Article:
Beer of the Week: New Belgium Lips of Faith Heavenly Feijoa

By Iron Chef Leftovers

Let me be right up front, I had absolutely no idea what Feijoa was prior to buying this beer. I did end up buying it because it was collaboration with one of my favorite breweries – Brasserie Dieu du Ciel! out of Montreal. In case you are wondering, the exclamation point is actually part of their name and it translates roughly as Oh My God!, which is the reaction that you have with a good number of their beers. They were one of the first craft brewers in Montreal and have been at it a long time. Just a handful of their beers get bottled and even fewer make their way out to the west coast. You can find them occasionally at the better bottle shops. The Lips of Faith was available in 22 oz. bottles for around $7 and the beer clocked in at a robust 9.4% ABV.

About the beer, well I will let New Belgium’s website fill you in on the details:

Heavenly Feijoa Tripel combines Dieu du Ciel!’s love of hibiscus flowers with New Belgium’s passion for strange and worldly fruit. Feijoa, also known as pineapple guava, has a sweet, aromatic flavor, which makes the aroma of Heavenly Feijoa Tripel luscious and tropical. The beer has Belgian yeast and Nelson Sauvin hops, combining to make a sweet fruit taste, mild spicy tones and a sharp bite. Hibiscus adds a cranberry tartness and an ambrosial quality to the color.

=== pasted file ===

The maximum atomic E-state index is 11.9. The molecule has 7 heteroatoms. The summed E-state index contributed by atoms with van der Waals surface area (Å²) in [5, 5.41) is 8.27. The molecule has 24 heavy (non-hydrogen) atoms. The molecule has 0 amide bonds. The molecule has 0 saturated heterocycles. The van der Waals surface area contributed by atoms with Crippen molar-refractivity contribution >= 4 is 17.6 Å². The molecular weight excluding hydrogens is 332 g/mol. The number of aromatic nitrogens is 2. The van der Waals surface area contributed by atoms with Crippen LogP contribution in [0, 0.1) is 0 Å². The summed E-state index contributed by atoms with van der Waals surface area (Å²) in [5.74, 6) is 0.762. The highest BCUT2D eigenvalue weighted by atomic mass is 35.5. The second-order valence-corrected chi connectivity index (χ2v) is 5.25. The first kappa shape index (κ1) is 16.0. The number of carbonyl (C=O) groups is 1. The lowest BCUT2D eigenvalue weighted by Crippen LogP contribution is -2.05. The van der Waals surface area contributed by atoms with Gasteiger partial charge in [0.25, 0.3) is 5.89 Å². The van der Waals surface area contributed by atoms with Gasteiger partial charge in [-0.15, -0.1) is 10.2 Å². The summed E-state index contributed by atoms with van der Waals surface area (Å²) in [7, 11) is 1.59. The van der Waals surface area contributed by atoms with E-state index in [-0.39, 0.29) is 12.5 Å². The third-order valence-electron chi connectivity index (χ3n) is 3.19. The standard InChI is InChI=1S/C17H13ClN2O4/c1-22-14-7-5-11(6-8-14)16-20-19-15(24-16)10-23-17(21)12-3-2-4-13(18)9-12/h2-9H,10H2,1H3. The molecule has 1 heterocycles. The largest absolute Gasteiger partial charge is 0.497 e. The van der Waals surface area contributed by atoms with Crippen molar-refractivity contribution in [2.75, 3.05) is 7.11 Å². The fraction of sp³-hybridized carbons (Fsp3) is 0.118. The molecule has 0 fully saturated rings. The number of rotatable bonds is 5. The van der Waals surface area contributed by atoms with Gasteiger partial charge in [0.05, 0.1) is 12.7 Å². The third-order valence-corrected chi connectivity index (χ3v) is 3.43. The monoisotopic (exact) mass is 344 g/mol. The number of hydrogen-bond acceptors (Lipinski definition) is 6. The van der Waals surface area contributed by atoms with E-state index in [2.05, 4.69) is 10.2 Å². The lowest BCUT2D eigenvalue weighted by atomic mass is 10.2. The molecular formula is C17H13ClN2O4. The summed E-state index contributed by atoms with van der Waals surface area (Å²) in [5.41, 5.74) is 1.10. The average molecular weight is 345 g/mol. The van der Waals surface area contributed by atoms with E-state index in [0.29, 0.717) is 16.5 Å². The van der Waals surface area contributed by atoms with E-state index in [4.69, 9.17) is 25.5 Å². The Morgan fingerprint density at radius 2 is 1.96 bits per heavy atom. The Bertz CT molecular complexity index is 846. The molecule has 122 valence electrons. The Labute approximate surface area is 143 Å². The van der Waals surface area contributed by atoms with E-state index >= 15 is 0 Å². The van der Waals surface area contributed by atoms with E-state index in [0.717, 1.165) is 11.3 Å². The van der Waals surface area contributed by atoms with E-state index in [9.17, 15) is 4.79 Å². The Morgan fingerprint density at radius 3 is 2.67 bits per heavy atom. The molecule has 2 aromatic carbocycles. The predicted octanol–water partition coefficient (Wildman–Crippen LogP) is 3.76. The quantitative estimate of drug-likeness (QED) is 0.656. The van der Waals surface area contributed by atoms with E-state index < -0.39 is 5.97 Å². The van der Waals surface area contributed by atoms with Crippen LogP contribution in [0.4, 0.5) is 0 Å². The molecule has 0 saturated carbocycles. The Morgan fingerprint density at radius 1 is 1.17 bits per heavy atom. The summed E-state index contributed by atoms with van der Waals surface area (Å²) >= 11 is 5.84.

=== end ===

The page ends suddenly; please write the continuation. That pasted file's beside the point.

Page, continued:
sasdasdThe beer pours deep golden, almost toasted brown in color with yeast and malt dominating the nose and hints of floral hibiscus and light pineapple hiding in the background. The palate is interesting – the beer starts out with noticeable Belgian yeast moving quickly into a mild dry tartness, similar to what you would find in a beer made with cranberries, before changing direction and bringing out a sweet mango and pineapple component that decides to stick around a bit longer than the first few notes of the beer. The finish is dry with hints of banana and coriander coupled with a slightly floral character of hibiscus. The flavor progress quickly when the beer is first served, but as it warms they become more distinct and linger for longer periods of time, providing a nice transition and balance into the complex flavors. The alcohol was completely unnoticed despite its high ABV and this beer was an interesting exercise in deep and tropical character.

New Belgium Lips of Faith Heavenly Feijoa rocks in and cries out 4 No Hiding Places out of 5.

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